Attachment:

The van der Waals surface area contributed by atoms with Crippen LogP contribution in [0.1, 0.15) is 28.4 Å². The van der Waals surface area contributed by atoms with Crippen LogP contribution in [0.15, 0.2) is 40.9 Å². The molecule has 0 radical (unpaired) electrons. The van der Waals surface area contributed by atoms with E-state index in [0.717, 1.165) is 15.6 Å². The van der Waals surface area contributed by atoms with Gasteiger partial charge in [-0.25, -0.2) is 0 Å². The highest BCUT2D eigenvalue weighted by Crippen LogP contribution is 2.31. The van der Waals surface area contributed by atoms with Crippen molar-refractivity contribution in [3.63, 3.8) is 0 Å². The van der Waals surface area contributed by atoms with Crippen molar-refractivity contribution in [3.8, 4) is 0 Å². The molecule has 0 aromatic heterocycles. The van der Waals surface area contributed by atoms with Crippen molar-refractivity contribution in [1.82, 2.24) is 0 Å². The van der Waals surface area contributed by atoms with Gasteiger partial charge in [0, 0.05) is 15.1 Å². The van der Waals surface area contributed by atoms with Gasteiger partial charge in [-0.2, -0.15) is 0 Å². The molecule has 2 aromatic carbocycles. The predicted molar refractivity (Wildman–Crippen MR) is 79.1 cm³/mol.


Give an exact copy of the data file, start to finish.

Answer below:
The van der Waals surface area contributed by atoms with Crippen LogP contribution in [0.1, 0.15) is 28.4 Å². The van der Waals surface area contributed by atoms with Crippen LogP contribution in [0.15, 0.2) is 40.9 Å². The molecule has 0 radical (unpaired) electrons. The van der Waals surface area contributed by atoms with E-state index in [0.717, 1.165) is 15.6 Å². The van der Waals surface area contributed by atoms with Gasteiger partial charge in [-0.25, -0.2) is 0 Å². The highest BCUT2D eigenvalue weighted by Crippen LogP contribution is 2.31. The van der Waals surface area contributed by atoms with Crippen molar-refractivity contribution in [3.63, 3.8) is 0 Å². The van der Waals surface area contributed by atoms with Crippen molar-refractivity contribution in [3.8, 4) is 0 Å². The molecule has 0 aromatic heterocycles. The van der Waals surface area contributed by atoms with Crippen molar-refractivity contribution in [1.82, 2.24) is 0 Å². The van der Waals surface area contributed by atoms with Gasteiger partial charge in [0, 0.05) is 15.1 Å². The van der Waals surface area contributed by atoms with Gasteiger partial charge in [-0.2, -0.15) is 0 Å². The molecule has 2 aromatic carbocycles. The predicted molar refractivity (Wildman–Crippen MR) is 79.1 cm³/mol.